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 Course Title:   Engineering Physics I

 Title Abbreviation:   ENGINEERING PHYSICS I

 Department:    PHYS&

 Course #:    221

 Credits:    5

 Variable:     No

 IUs:    6.5

 CIP:    400801

 EPC:    n/a

 REV:    2014

 Course Description  

Calculus-based course in introductory mechanics emphasizing the statics, kinematics, and dynamics of particles and systems of particles. Lab included.


Prerequisite: MATH& 151 (may be taken concurrently).

Additional Course Details

Contact Hours (based on 11 week quarter)

Lecture: 55

Lab: 22

Other: 0

Systems: 0

Clinical: 0

Intent: Distribution Requirement(s) Status:  

Academic Natural Sciences  

Equivalencies At Other Institutions

Other Institution Equivalencies Table
Institution Course # Remarks
CWU 211
UW 121
WSU 201/202

Learning Outcomes

After completing this course, the student will be able to:

  1. Have a conceptual knowledge of the laws of motion.
  2. Solve more calculus-based problems based on Newton's Laws and other concepts of motion.
  3. Appreciate the central role energy plays in physics and solve problems based on conservation of energy.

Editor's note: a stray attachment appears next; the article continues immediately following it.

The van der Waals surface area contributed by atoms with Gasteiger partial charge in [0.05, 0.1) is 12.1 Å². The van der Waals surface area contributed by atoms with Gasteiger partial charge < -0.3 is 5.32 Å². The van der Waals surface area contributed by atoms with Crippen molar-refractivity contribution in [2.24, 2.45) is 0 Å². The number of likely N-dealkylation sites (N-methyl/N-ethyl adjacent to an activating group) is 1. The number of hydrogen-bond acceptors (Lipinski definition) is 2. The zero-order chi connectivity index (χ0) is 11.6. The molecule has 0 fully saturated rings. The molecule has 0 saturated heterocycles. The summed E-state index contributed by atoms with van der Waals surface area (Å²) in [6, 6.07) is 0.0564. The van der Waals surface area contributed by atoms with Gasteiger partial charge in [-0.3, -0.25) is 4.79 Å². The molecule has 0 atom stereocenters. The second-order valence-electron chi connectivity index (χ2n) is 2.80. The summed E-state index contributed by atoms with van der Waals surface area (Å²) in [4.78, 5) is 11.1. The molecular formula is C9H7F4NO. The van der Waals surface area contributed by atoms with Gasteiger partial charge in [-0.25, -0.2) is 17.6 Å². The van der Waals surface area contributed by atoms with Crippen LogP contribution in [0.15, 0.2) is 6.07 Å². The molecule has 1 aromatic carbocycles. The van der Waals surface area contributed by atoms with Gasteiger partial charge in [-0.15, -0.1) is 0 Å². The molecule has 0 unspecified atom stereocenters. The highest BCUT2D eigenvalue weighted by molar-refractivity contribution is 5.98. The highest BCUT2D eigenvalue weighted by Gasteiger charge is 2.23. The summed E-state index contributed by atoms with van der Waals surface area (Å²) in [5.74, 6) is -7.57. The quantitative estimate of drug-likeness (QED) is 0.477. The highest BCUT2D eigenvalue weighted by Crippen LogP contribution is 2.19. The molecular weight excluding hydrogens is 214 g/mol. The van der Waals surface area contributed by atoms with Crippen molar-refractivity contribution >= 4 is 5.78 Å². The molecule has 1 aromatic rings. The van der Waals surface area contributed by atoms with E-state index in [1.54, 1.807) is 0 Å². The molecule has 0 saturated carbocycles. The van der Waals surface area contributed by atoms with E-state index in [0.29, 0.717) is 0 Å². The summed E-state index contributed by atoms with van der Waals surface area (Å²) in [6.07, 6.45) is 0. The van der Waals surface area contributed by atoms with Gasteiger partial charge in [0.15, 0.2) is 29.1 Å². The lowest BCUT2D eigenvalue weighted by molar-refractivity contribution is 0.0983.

4. Recognize diverse learning styles through group work in the classroom and in the laboratory.

General Education Learning Values & Outcomes

Revised August 2008 and affects outlines for 2008 year 1 and later.

8. Mathematical Reasoning

Definition: Understanding and applying concepts of mathematics and logical reasoning in a variety of contexts, both academic and non-academic.

Outcomes: Students will be able to . . .
8.2 Correctly apply logical reasoning and mathematical principles to solve problems.
8.3 Interpret information and reasoning expressed mathematically (for example in spreadsheets, diagrams, charts, formulas, etc.).

9. Scientific Literacy

Definition: Understanding scientific principles, and analyzing and applying scientific information in a variety of contexts.

Outcomes: Students will be able to . . .
9.1 Demonstrate an understanding of fundamental scientific concepts.
9.2 Demonstrate their understanding of the principles of scientific methods, analysis, and reasoning.
9.3 Analyze, apply, and communicate scientific concepts and principles in context (for example, in technological, personal, and/or professional situations).

Course Contents

  1. Scalars and vectors
  2. Kinematics
    • Diplacement, velocity, and acceleration
  3. Statics and Dynamics
    • Newton's Laws, forces, and equilibrium
  4. Circular motion and satellite motion
  5. Work, power, and energy
  6. Momentum, impulse, and center of mass
  7. Rotational kinematics and dynamics